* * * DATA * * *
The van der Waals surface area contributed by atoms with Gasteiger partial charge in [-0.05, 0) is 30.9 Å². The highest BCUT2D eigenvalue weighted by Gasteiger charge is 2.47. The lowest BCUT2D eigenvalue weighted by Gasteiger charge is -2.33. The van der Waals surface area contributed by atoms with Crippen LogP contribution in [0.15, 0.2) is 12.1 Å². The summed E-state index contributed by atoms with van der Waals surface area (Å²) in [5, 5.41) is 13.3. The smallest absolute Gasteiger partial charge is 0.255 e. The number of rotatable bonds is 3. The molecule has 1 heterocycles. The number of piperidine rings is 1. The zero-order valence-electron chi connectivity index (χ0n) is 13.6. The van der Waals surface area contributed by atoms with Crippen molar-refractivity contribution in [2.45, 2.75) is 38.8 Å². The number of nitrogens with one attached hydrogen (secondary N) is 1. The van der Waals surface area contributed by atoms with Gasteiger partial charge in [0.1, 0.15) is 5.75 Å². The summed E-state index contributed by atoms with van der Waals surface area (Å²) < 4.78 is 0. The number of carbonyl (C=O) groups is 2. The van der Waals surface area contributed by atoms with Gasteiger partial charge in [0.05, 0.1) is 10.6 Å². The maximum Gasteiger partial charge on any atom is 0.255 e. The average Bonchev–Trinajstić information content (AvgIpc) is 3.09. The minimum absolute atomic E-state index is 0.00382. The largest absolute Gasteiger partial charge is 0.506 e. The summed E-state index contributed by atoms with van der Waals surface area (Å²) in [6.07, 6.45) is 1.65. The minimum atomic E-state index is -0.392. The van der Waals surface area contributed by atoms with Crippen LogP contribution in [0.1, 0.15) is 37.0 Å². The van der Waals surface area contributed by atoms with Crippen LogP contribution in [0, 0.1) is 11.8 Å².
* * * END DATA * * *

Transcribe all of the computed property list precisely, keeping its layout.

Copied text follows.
The van der Waals surface area contributed by atoms with Gasteiger partial charge in [-0.05, 0) is 30.9 Å². The highest BCUT2D eigenvalue weighted by Gasteiger charge is 2.47. The lowest BCUT2D eigenvalue weighted by Gasteiger charge is -2.33. The van der Waals surface area contributed by atoms with Crippen LogP contribution in [0.15, 0.2) is 12.1 Å². The summed E-state index contributed by atoms with van der Waals surface area (Å²) in [5, 5.41) is 13.3. The smallest absolute Gasteiger partial charge is 0.255 e. The number of rotatable bonds is 3. The molecule has 1 heterocycles. The number of piperidine rings is 1. The zero-order valence-electron chi connectivity index (χ0n) is 13.6. The van der Waals surface area contributed by atoms with Crippen molar-refractivity contribution in [2.45, 2.75) is 38.8 Å². The number of nitrogens with one attached hydrogen (secondary N) is 1. The van der Waals surface area contributed by atoms with Gasteiger partial charge in [0.1, 0.15) is 5.75 Å². The summed E-state index contributed by atoms with van der Waals surface area (Å²) < 4.78 is 0. The number of carbonyl (C=O) groups is 2. The van der Waals surface area contributed by atoms with Gasteiger partial charge in [0.05, 0.1) is 10.6 Å². The maximum Gasteiger partial charge on any atom is 0.255 e. The average Bonchev–Trinajstić information content (AvgIpc) is 3.09. The minimum absolute atomic E-state index is 0.00382. The largest absolute Gasteiger partial charge is 0.506 e. The summed E-state index contributed by atoms with van der Waals surface area (Å²) in [6.07, 6.45) is 1.65. The minimum atomic E-state index is -0.392. The van der Waals surface area contributed by atoms with Crippen LogP contribution in [0.1, 0.15) is 37.0 Å². The van der Waals surface area contributed by atoms with Crippen LogP contribution in [0, 0.1) is 11.8 Å².